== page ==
Reframing Roma: Activism, Feminism & Shedding the Gypsy Myth with Contemporary Roma Art

As with the outsider art from many other marginalized communities, there’s been a building interest in Roma art over the last few years, with a very subtle shift in the discourse around this marginalized group. The last decade has seen more exposure for contemporary Roma art in Germany, Roma pavilions at the Venice Biennale, the opening of the world’s first Roma cultural centre in 2017recent exploration of Roma art activism and feminism, and the growing profile of stores like MBQ [Mesteshukar ButiQ] at Romanian Design Week.

 

Lita Cabellut, “Dried Tear,” 2013, mixed media on canvas

As discussion around Roma contemporary art is increasing and becoming more prevalent in popular publications, many (especially those not living in Europe) are wondering what the big deal is.

Who are the Roma?

If you live in North America, you’ve probably mostly heard them referred to as gypsies, along with a myriad of other degrading names. Typical representations of Roma (or Romani) are created by everyone but Roma, and depict them in a highly romanticized, sexualized way, or sometimes in a poverty-pornographic light.

The Roma migrated to Europe in the 10th century from ancestral homes in India, and have a history marked by open persecution and vilification. There are approximately 11 million Roma living across Europe, with larger communities based in Romania, Bulgaria, Hungary, and Spain.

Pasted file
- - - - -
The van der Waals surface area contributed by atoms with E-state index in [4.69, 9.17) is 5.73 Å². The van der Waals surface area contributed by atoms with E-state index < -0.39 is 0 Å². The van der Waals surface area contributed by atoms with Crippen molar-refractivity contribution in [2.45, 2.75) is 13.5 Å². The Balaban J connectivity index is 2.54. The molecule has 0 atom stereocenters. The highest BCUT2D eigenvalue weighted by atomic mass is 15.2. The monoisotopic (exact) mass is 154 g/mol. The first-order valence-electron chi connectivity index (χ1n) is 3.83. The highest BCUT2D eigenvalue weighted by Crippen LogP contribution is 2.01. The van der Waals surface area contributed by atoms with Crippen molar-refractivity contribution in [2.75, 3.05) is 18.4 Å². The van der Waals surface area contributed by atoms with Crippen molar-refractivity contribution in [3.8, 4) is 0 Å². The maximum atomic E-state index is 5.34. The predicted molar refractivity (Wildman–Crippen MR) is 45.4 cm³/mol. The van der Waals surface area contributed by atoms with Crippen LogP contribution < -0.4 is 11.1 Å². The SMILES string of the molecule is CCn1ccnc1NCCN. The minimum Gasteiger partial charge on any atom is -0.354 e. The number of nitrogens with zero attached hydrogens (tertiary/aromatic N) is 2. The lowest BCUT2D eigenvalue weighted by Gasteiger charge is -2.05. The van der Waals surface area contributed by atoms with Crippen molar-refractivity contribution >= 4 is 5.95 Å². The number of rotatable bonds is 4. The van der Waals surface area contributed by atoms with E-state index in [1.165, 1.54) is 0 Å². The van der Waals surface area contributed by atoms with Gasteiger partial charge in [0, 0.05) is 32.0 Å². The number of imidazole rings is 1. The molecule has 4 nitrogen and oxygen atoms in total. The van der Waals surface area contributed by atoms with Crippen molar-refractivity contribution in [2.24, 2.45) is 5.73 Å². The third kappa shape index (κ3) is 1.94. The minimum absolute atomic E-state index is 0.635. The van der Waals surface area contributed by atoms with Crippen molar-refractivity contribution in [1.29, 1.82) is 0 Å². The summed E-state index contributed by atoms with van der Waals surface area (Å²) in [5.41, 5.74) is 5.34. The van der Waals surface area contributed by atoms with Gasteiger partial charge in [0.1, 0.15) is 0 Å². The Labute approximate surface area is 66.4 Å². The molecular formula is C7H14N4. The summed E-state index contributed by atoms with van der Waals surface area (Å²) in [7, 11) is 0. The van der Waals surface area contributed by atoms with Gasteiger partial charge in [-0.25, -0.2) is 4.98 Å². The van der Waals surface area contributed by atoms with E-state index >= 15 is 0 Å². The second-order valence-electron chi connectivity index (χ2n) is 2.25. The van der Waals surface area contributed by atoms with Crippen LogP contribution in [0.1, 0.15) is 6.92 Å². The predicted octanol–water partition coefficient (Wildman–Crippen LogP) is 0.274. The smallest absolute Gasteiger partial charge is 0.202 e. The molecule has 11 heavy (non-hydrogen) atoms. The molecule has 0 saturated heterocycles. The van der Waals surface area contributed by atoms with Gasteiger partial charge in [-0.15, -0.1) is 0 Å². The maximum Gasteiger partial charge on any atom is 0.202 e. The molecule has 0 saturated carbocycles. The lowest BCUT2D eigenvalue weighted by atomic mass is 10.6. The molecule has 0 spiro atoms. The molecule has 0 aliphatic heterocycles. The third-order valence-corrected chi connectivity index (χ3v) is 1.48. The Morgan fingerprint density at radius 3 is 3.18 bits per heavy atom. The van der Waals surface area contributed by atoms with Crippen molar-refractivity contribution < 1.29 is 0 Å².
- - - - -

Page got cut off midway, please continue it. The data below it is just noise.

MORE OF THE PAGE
Roma communities are usually poorer, have a lower education rate than their neighbours, and have lower life expectancies and employment rates than the overall population. In Hungary, they have been openly vilified by the far-right who blame them for crime and insecurity. During the Holocaust, an estimated 500,000 European Roma were murdered by the Nazis.

“Memorial to the Sinti and Roma of Europe Murdered under the National Socialist Regime”, 2012
photo: Marko Priske / Stiftung Denkmal
Home is where the art is

Berlin has become a focal point for Roma activism since last year’s opening of the European Roma Institute of Art and Culture (ERIAC), an international creative hub set up to reduce prejudice towards the Roma.

If the majority of the Roma population resides in Central Europe, why base the ERIAC in Berlin? Berlin is seen as an ideal location for the institute by its directors, not just because of its geography, but because of its thriving vibrant art scene and its status as a magnet for young Europeans. It’s basically the coolest.

Damian Le Bas, Gypsy Journey,

Germany’s support for the centre and its pledge that it will support the institute indefinitely, has been vital for the ERIAC project to work. The public commitment and support is due in no small part to the German government’s sense of responsibility towards rebuilding the Roma cultural legacy in Europe following the murder of 500,000 Roma. While Germany has long addressed the Jewish Holocaust, recognition of the toll it took on the Roma community has taken far longer, and many outside of Europe aren’t even aware of their inclusion in the murders. A memorial to murdered Sinti and Roma was finally constructed in Berlin in 2012 after years of debate, and now Berlin is also home to this game-changing arts institute.